• Dower or Mehr must be given to the wife. 

Consent in Muslim marriage

The parties must be capable of giving their consent for the marriage. This consent can either be expressed or implied, but it must not be obtained by means of fraud, force, coercion, or any kind of undue influence. If the consent is obtained on the basis of a mistake of fact, then the marriage is considered invalid, but if it is obtained by fraud, then the marriage is void. 

In the case of Mohiuddin v. Khatijabibi (1939), a Shafei girl was contracted to marriage by her father against her will and consent. The Bombay High Court declared the marriage void. 

Free from legal disability

A valid Muslim marriage must be free from any kind of disability or restriction. There are 2 types of restrictions on Muslim marriage:

  • Absolute prohibition
  • Relative prohibition

Where an absolute prohibition renders the marriage void, a relative prohibition makes it irregular, which can become a valid marriage on the removal of the irregularity. 

Absolute prohibition 

If the parties to a Muslim marriage are bound by blood relationships or prohibited degrees, then they cannot marry each other. Such marriages are prohibited absolutely, and if done, it renders a marriage void. Absolute prohibition arises from the following relationships:

  • Consanguinity (Quarabat) – all blood relationships fall under this category and a man is not allowed to marry in his blood relationships. Some examples of such relationships are: his mother or grandmother, his daughter or granddaughter, his niece, etc. 
  • Affinity (Mushaarat) – a marriage within certain close relationships is also prohibited. Example: wife’s mother, daughter, wife of his father, wife of his son, etc. 
  • Fosterage (Riza) –  if a child has been breastfed by a woman other than his mother then that woman becomes his foster mother. He cannot marry his foster mother or foster sister. This is absolutely prohibited. 

Relative prohibition 

Some of the prohibitions in a Muslim marriage are relative, which means that if a marriage is done in contradiction or violation of such prohibitions, then it will be rendered irregular and not void.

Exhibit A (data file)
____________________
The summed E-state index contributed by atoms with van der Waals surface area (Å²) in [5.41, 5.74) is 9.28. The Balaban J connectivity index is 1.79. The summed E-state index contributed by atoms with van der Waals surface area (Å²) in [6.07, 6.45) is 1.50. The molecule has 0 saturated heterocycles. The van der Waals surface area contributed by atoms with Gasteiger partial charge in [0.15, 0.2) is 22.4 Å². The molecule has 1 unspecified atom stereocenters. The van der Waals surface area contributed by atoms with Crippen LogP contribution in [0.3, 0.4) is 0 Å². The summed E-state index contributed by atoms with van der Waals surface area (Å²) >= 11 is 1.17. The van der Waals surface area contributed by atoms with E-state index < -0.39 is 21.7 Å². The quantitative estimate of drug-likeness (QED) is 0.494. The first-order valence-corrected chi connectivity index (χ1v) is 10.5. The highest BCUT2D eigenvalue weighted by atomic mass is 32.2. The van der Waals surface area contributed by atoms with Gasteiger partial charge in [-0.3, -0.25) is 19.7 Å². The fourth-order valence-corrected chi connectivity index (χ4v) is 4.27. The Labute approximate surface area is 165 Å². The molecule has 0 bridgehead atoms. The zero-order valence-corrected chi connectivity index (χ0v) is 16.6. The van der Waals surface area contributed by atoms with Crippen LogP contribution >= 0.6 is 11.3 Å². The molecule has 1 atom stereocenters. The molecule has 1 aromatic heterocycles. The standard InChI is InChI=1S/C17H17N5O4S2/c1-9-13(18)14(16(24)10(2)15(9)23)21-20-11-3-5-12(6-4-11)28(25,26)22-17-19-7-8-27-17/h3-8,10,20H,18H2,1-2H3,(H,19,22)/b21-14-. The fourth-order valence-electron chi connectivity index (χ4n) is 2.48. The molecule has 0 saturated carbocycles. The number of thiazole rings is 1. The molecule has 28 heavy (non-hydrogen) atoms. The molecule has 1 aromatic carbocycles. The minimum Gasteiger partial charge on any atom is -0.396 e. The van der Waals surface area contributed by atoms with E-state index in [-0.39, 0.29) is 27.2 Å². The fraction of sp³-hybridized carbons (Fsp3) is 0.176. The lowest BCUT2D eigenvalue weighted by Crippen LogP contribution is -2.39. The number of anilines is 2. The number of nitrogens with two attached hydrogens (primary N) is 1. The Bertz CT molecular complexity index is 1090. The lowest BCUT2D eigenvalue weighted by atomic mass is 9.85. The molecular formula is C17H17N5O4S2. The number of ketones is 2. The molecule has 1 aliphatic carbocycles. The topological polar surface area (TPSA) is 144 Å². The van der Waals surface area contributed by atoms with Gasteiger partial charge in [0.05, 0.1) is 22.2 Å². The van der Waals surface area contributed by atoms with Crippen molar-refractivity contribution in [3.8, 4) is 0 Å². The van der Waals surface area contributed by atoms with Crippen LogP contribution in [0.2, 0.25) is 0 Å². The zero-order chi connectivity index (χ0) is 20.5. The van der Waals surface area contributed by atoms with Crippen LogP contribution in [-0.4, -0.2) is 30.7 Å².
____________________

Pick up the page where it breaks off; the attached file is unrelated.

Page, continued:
The different kinds of relative prohibitions are:

  • Unlawful conjunction – it means that a man cannot marry two women who are related to each other by consanguinity, affinity or fosterage. Such marriage is prohibited by Muslims. This is done to avoid any kind of confusion about kindred or dual relationships. However, such marriages are irregular in the Sunni but void in the Shia. 
  • Marrying a fifth wife – it is unlawful for a Muslim man to have more than 4 wives and if he marries a fifth woman then, the marriage will be irregular and can be valid only if one of 4 marriages is terminated. 
  • Absence of proper witnesses – witnesses are one of the essentials for a valid marriage in Sunni and if a marriage is contracted in their absence, it renders the marriage irregular. However, the presence of witnesses is not necessary under Shia law. 
  • Difference of religion – a Sunni male can marry a Muslim female of any sect or a kitabia but cannot marry an idolatress or fire-worshipper. Such marriages are irregular in Sunni law and void under Shia law. 
  • Marriage during the iddat period – iddat is the period of seclusion that a wife has to observe if the marriage is terminated. Marrying a woman during her iddat period is prohibited, and if a marriage is contracted, then such a marriage will be irregular in Sunni but void in Shia. 

Divorce under Muslim law

Divorce, according to the prophet, is the most unapproved stage of marriage, and he never encouraged it. It can be classified as:

  • Extrajudicial divorce 
  • Judicial decree of divorce 

Extra-judicial divorce is further classified on the basis of who can initiate the divorce. If the husband initiates the divorce, it can either be:

  • Talaq or,
    • Talaq is further divided as: